Public Citizen Calls on FDA to Remove Unsafe, Unreliable Blood Testing Device and Raise Standards for Approval of Similar Devices

March 18, 2016

Public Citizen Calls on FDA to Remove Unsafe, Unreliable Blood Testing Device and Raise Standards for Approval of Similar Devices

The U.S. Food and Drug Administration’s (FDA) Center for Devices and Radiological Health (CDRH) should finish its investigation of INRatio’s unsafe and unreliable blood testing device and seriously consider removing it from the market. That’s what Dr. Sidney Wolfe, founder of and senior adviser to Public Citizen’s Health Research Group, will tell CDRH representatives at a workshop on Friday, March 18.

The device, used in an industry-funded clinical trial called ROCKET AF, has been the subject of nearly 10,000 malfunction reports and nearly 1,500 injury reports to the FDA since 2002, when it was first marketed to people using a commonly prescribed blood thinner, warfarin, a Public Citizen analysis of FDA records showed.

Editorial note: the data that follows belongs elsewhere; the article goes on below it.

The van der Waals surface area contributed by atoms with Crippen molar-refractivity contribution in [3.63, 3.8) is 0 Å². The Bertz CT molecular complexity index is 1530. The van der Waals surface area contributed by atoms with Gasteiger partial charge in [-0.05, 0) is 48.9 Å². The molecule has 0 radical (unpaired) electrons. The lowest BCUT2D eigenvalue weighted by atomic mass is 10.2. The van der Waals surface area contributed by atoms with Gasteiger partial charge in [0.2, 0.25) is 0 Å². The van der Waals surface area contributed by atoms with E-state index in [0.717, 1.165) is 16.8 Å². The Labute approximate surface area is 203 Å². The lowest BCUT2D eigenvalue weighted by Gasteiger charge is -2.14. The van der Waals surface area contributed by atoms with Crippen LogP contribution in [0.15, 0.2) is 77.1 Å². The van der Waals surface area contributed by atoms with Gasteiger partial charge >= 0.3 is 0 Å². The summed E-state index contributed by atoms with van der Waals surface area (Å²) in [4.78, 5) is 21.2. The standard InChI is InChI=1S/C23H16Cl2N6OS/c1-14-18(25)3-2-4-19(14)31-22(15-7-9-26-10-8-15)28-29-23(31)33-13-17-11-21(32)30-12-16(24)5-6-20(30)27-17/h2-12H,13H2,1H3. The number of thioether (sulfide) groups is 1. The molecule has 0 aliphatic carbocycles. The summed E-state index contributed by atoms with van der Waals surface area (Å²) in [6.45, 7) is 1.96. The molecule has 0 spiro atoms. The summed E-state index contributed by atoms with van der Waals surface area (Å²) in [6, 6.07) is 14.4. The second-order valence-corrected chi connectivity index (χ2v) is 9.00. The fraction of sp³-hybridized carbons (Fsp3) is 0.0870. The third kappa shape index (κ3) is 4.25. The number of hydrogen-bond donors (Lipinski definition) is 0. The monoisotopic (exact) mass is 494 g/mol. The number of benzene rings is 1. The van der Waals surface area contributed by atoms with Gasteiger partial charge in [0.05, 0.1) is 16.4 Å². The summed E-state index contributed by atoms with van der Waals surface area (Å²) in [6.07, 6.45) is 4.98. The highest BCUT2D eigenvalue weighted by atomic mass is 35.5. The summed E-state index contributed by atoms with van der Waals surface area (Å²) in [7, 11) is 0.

False readings by the device may have skewed the trial results in favor of the anticoagulant being tested – rivaroxaban (brand name Xarelto, manufactured by Janssen/Bayer) – which the FDA ultimately approved based on the results of this trial. The FDA’s Center for Drug Evaluation and Research (CDER) is still investigating the impact of this faulty device on the results of ROCKET AF.

Five parties – the CDRH, CDER, Janssen/Bayer, ROCKET AF investigators and the INRatio device manufacturers – were not responsibly or promptly communicating with each other more than 10 years ago, when serious problems with this blood testing device’s reliability were first discovered, Wolfe will tell workshop participants.

Wolfe’s presentation will detail problems with the blood testing device and the clinical trial, and show that the responsible parties failed to act on their knowledge of these serious issues.

View the presentation.

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